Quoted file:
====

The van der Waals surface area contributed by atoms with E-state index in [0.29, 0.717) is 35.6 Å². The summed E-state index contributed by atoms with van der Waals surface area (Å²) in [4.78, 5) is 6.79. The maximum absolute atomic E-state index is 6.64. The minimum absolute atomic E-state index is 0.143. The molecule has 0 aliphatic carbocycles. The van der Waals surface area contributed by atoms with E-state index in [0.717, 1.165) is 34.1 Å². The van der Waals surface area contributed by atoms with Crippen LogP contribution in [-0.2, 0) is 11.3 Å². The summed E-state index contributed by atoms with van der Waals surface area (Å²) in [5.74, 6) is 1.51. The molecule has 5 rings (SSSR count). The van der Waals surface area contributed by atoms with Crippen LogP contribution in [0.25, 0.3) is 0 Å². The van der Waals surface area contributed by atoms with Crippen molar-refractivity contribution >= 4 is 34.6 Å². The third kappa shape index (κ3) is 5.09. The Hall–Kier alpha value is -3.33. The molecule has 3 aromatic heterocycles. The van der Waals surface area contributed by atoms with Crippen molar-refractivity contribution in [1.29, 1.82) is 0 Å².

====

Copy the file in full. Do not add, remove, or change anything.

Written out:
The van der Waals surface area contributed by atoms with E-state index in [0.29, 0.717) is 35.6 Å². The summed E-state index contributed by atoms with van der Waals surface area (Å²) in [4.78, 5) is 6.79. The maximum absolute atomic E-state index is 6.64. The minimum absolute atomic E-state index is 0.143. The molecule has 0 aliphatic carbocycles. The van der Waals surface area contributed by atoms with E-state index in [0.717, 1.165) is 34.1 Å². The van der Waals surface area contributed by atoms with Crippen LogP contribution in [-0.2, 0) is 11.3 Å². The summed E-state index contributed by atoms with van der Waals surface area (Å²) in [5.74, 6) is 1.51. The molecule has 5 rings (SSSR count). The van der Waals surface area contributed by atoms with Crippen LogP contribution in [0.25, 0.3) is 0 Å². The van der Waals surface area contributed by atoms with Crippen molar-refractivity contribution >= 4 is 34.6 Å². The third kappa shape index (κ3) is 5.09. The Hall–Kier alpha value is -3.33. The molecule has 3 aromatic heterocycles. The van der Waals surface area contributed by atoms with Crippen molar-refractivity contribution in [1.29, 1.82) is 0 Å².